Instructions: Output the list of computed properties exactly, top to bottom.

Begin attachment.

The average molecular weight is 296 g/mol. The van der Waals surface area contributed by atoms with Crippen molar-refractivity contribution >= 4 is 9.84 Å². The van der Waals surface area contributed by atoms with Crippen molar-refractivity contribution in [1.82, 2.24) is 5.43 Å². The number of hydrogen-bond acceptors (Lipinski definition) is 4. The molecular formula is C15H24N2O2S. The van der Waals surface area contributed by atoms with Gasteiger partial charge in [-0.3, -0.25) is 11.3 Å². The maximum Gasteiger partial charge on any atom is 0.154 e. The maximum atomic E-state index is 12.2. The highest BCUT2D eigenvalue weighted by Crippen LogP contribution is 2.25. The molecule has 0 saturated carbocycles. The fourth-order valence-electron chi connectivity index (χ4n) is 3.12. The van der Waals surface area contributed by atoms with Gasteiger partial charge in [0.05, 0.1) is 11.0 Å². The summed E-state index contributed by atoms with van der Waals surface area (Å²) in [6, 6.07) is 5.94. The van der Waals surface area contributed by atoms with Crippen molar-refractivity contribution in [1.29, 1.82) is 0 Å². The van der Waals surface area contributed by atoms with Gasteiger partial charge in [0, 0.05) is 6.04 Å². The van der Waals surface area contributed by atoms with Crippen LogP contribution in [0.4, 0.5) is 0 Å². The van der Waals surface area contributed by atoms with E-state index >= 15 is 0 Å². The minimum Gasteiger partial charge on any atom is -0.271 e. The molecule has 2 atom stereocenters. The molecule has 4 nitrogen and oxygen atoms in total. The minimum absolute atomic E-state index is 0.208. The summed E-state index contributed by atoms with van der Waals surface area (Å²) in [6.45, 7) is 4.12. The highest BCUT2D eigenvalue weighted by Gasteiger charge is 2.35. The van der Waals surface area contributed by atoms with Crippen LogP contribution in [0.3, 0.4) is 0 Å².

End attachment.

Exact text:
The average molecular weight is 296 g/mol. The van der Waals surface area contributed by atoms with Crippen molar-refractivity contribution >= 4 is 9.84 Å². The van der Waals surface area contributed by atoms with Crippen molar-refractivity contribution in [1.82, 2.24) is 5.43 Å². The number of hydrogen-bond acceptors (Lipinski definition) is 4. The molecular formula is C15H24N2O2S. The van der Waals surface area contributed by atoms with Gasteiger partial charge in [-0.3, -0.25) is 11.3 Å². The maximum Gasteiger partial charge on any atom is 0.154 e. The maximum atomic E-state index is 12.2. The highest BCUT2D eigenvalue weighted by Crippen LogP contribution is 2.25. The molecule has 0 saturated carbocycles. The fourth-order valence-electron chi connectivity index (χ4n) is 3.12. The van der Waals surface area contributed by atoms with Gasteiger partial charge in [0.05, 0.1) is 11.0 Å². The summed E-state index contributed by atoms with van der Waals surface area (Å²) in [6, 6.07) is 5.94. The van der Waals surface area contributed by atoms with Crippen molar-refractivity contribution in [1.29, 1.82) is 0 Å². The van der Waals surface area contributed by atoms with Gasteiger partial charge in [0, 0.05) is 6.04 Å². The van der Waals surface area contributed by atoms with Crippen LogP contribution in [0.4, 0.5) is 0 Å². The van der Waals surface area contributed by atoms with E-state index >= 15 is 0 Å². The minimum Gasteiger partial charge on any atom is -0.271 e. The molecule has 2 atom stereocenters. The molecule has 4 nitrogen and oxygen atoms in total. The minimum absolute atomic E-state index is 0.208. The summed E-state index contributed by atoms with van der Waals surface area (Å²) in [6.45, 7) is 4.12. The highest BCUT2D eigenvalue weighted by Gasteiger charge is 2.35. The van der Waals surface area contributed by atoms with Crippen LogP contribution in [0.3, 0.4) is 0 Å².